If you have a very specific plan -- worked out with at least one faculty member in the program -- for your success in that graduate program, then maybe things can work out well for you even without advanced funding. Short of that: depleting your own financial resources to fund your graduate career is certainly, on average, a poor investment. Please think carefully before you do this.

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    thanks for your advice, I am really appreciate that, another question is that do you think it is appropriate to contact faculty member in the program, especially my future adviser regarding the source of more funding possibilities..
    – Daniel
    Apr 4, 2015 at 20:42
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    @Daniel: Absolutely yes. If there is a faculty member in the program who will be your advisor if you enroll, then you should talk to them about the funding situation. Since they've made an offer to you, the ball is in your court and you should not hesitate to ask "tough questions". E.g. I would certainly ask about the funding situation for other students of the advisor and what s/he anticipates in terms of future funding. Be upfront: your reasons will be understandable to all. Apr 4, 2015 at 20:50
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    One more data point: As far as I know, my department (mathematics at the University of Michigan) never admits Ph.D. students without offering funding unless we know (usually from their application) that they have adequate funding from some other source. This was certainly the policy when I headed the graduate admissions committee, and I believe it remains the policy. Apr 4, 2015 at 21:23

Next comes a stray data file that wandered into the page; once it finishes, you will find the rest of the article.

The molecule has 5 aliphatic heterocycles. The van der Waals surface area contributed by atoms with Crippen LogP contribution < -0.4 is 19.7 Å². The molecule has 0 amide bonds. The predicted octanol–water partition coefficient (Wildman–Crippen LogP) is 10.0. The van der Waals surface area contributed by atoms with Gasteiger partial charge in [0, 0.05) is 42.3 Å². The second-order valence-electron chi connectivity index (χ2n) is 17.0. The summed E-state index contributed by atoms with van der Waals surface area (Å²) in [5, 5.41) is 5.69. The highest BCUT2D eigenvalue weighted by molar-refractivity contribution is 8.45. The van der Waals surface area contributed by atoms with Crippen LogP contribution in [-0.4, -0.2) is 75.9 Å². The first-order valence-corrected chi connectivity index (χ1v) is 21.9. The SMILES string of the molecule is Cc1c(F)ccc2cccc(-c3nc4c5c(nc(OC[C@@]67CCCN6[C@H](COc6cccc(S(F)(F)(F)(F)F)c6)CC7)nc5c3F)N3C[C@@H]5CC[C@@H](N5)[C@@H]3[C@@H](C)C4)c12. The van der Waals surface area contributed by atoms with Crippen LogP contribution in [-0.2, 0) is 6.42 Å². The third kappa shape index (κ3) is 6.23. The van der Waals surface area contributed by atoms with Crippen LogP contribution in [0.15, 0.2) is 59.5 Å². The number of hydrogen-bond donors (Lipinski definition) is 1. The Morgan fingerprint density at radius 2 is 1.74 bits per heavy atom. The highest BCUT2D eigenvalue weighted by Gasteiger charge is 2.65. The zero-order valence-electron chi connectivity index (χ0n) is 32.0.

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    I know of several programs that regularly give out completely unfunded offers, and it seems to be fairly common in economics to give out a significant amounts of offers that don't include first-year funding (but possibly guarantee funding after that). It isn't the norm, but in certain fields it definitely isn't rare.
    – Roger Fan
    Apr 5, 2015 at 14:50
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    I should add to this (excellent!) answer by pointing out that in fields where funding is more scarce, the "return on investment" if you exit academia with a PhD tends to be lower. Consider not only your finances during the PhD, but also what you want to do when you finish. If you have little intention of continuing in academia, a "non-STEM" PhD may not pay for itself over time even if you get funding. That said, research is fun – and if you get paid enough to live on, that makes the opportunity cost a lot easier to swallow than if you are draining your savings.
    – Moriarty
    Apr 5, 2015 at 18:32